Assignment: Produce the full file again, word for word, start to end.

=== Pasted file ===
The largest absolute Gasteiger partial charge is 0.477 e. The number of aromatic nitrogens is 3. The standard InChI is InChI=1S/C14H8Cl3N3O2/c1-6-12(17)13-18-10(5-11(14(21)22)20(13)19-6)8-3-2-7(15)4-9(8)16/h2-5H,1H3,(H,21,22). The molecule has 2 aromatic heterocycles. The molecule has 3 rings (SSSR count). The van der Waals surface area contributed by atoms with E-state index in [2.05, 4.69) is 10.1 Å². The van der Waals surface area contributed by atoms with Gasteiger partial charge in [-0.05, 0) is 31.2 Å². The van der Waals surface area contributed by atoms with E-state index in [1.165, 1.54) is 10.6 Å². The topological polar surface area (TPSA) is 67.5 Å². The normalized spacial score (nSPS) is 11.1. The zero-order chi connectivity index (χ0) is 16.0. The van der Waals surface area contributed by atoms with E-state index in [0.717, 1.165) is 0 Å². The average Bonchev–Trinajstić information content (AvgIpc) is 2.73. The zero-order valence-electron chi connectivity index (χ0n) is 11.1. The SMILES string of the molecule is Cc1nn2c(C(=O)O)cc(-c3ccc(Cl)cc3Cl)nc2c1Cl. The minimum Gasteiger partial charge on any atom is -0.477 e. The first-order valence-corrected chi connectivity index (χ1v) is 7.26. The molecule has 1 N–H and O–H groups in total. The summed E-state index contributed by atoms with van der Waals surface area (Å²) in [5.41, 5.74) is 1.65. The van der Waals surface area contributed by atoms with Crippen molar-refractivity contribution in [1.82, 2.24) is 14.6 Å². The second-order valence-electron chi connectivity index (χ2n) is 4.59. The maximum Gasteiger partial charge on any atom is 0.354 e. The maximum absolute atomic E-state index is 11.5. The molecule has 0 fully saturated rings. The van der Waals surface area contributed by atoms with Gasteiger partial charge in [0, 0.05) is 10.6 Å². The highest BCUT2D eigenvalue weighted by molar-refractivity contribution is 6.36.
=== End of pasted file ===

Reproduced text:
The largest absolute Gasteiger partial charge is 0.477 e. The number of aromatic nitrogens is 3. The standard InChI is InChI=1S/C14H8Cl3N3O2/c1-6-12(17)13-18-10(5-11(14(21)22)20(13)19-6)8-3-2-7(15)4-9(8)16/h2-5H,1H3,(H,21,22). The molecule has 2 aromatic heterocycles. The molecule has 3 rings (SSSR count). The van der Waals surface area contributed by atoms with E-state index in [2.05, 4.69) is 10.1 Å². The van der Waals surface area contributed by atoms with Gasteiger partial charge in [-0.05, 0) is 31.2 Å². The van der Waals surface area contributed by atoms with E-state index in [1.165, 1.54) is 10.6 Å². The topological polar surface area (TPSA) is 67.5 Å². The normalized spacial score (nSPS) is 11.1. The zero-order chi connectivity index (χ0) is 16.0. The van der Waals surface area contributed by atoms with E-state index in [0.717, 1.165) is 0 Å². The average Bonchev–Trinajstić information content (AvgIpc) is 2.73. The zero-order valence-electron chi connectivity index (χ0n) is 11.1. The SMILES string of the molecule is Cc1nn2c(C(=O)O)cc(-c3ccc(Cl)cc3Cl)nc2c1Cl. The minimum Gasteiger partial charge on any atom is -0.477 e. The first-order valence-corrected chi connectivity index (χ1v) is 7.26. The molecule has 1 N–H and O–H groups in total. The summed E-state index contributed by atoms with van der Waals surface area (Å²) in [5.41, 5.74) is 1.65. The van der Waals surface area contributed by atoms with Crippen molar-refractivity contribution in [1.82, 2.24) is 14.6 Å². The second-order valence-electron chi connectivity index (χ2n) is 4.59. The maximum Gasteiger partial charge on any atom is 0.354 e. The maximum absolute atomic E-state index is 11.5. The molecule has 0 fully saturated rings. The van der Waals surface area contributed by atoms with Gasteiger partial charge in [0, 0.05) is 10.6 Å². The highest BCUT2D eigenvalue weighted by molar-refractivity contribution is 6.36.